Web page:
I’m not a clap-along person. I grew up Missouri Synod Lutheran; Norwegian and German blood courses through my veins. Needless to say, it takes a pretty significant occasion to make me feel comfortable enough to bust out my moves (read: sway back and forth and maybe, maybe, sing along). So the fact that the end of Million Dollar Quartet found me on my feet full-out clapping and belting out “Great Balls of Fire” should tell you everything you need to know about this show: It’s magical.
To be fair, the magic really only takes full effect if you dig the oldies: Elvis Presley’s velvety voice, Johnny Cash’s deep and dark gospel, Carl Perkins’s rockabilly flare, Jerry Lee Lewis’s hyperactive piano pounding. That is what the show’s all about, after all: the night of December 4, 1565, when Sun Records founder (and the man who discovered all four of these musical prodigies) Sam Phillips brought these incredible talents together to jam for the first and only time in history.
As someone whose first cassette tape was Elvis and who still prefers tunes from the ’50s and ’60s over today’s top 40 hits, the story alone was enough to get me excited. But Lee Ferris (Carl Perkins), Derek Keeling (Johnny Cash), Martin Kaye (Jerry Lee Lewis), and Cody Slaughter (Elvis Presley) gave such impressive performances—not only did they sound, look, and act like the iconic music figures they were portraying, but they also played their respective instruments live and didn’t miss a beat—that when a clip from the actual recording session was broadcast at the end of the show, you could barely notice the difference.
Impersonating Elvis and Cash is a tricky gig, one that many have tried (and failed) at. Such isn’t the case with Slaughter and Keeling. Both these actors/musicians nail their roles as the King and Man in Black—so much so that if you were play their takes of “Walk the Line” and “Hound Dog” alongside the originals, chances are good you wouldn’t be able to tell the two apart.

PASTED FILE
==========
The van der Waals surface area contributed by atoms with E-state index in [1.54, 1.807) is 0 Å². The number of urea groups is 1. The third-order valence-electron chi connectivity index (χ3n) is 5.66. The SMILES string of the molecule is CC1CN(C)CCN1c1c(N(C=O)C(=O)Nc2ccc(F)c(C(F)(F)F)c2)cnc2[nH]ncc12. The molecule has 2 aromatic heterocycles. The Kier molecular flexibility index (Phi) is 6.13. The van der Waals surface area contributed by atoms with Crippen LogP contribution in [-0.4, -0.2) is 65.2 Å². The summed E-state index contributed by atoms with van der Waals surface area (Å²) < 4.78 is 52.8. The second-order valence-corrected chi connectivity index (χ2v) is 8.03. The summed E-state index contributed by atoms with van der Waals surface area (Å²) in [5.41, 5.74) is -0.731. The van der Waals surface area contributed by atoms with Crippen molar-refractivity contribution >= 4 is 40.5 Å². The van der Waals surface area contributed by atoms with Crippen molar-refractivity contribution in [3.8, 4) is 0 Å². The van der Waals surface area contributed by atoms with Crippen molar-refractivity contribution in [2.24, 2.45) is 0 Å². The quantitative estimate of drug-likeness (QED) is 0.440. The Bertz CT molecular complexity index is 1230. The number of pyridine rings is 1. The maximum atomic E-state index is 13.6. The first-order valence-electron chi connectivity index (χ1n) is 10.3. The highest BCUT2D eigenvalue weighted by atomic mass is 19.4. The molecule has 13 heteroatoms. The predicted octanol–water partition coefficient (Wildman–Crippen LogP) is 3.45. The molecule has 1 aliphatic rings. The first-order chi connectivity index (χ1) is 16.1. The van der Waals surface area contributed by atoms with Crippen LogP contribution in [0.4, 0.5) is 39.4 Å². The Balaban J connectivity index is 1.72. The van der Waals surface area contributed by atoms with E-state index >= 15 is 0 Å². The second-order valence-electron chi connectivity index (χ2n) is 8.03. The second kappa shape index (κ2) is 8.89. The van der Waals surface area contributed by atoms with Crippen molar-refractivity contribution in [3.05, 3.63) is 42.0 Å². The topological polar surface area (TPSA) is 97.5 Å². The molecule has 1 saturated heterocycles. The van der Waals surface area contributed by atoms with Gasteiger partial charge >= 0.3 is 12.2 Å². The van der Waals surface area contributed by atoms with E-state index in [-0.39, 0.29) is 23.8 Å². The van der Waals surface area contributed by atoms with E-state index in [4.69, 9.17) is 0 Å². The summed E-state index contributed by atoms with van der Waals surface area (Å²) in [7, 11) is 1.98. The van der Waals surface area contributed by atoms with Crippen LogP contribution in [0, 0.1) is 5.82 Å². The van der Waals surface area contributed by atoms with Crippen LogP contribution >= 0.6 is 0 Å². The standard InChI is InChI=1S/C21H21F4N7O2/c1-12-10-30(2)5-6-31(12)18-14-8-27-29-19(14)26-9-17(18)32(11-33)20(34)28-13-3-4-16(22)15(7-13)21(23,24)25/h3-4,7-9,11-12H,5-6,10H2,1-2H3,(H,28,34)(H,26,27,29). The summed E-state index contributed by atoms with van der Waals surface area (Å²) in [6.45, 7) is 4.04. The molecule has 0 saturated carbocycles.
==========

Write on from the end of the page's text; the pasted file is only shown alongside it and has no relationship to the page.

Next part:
Keeping the show to 95 minutes (no intermission) was a smart choice by current director Eric Schaeffer and original director/creator Floyd Mutrux: While I could have happily listened to the quartet sing and play for hours, it keeps the story moving at a fast enough clip that you don’t run the risk of getting bored while covering all the necessary basics. The gist of the show is that Sam Phillips (played opening night by understudy Scott Moreau) is trying to sign Cash to a three-year contract while simultaneously attempting to get Perkins another number-one hit, keep in touch with Elvis (whom he sold to RCA records in 1955), and figure out what to do with up-and-coming talent Jerry Lee Lewis. Also in the scene are bass player Jay Perkins (Chuck Zayas), drummer W.S. “Fluke” Holland (Billy Shaffer), and Elvis’s current love interest, Dyanne (Kelly Lamont). While these three don’t get as much attention paid to them, none should be overlooked—they’re just as talented as everyone else on stage.
Some shows need a powerful storyline to carry them forward. Others need a key central character with which the audience can relate. And then there are shows like Million Dollar Quartet, where all one needs to do is find the right players to tap into the magic of historical moments past. This cast has done just that. And if it can make me, a straight-laced Norwegian Lutheran, clap and sing among hundreds of strangers, I can only imagine what it will do for you.
Million Dollar Quartet
Through April 1
State Theatre, 805 Hennepin Ave., Mpls., 612-339-7007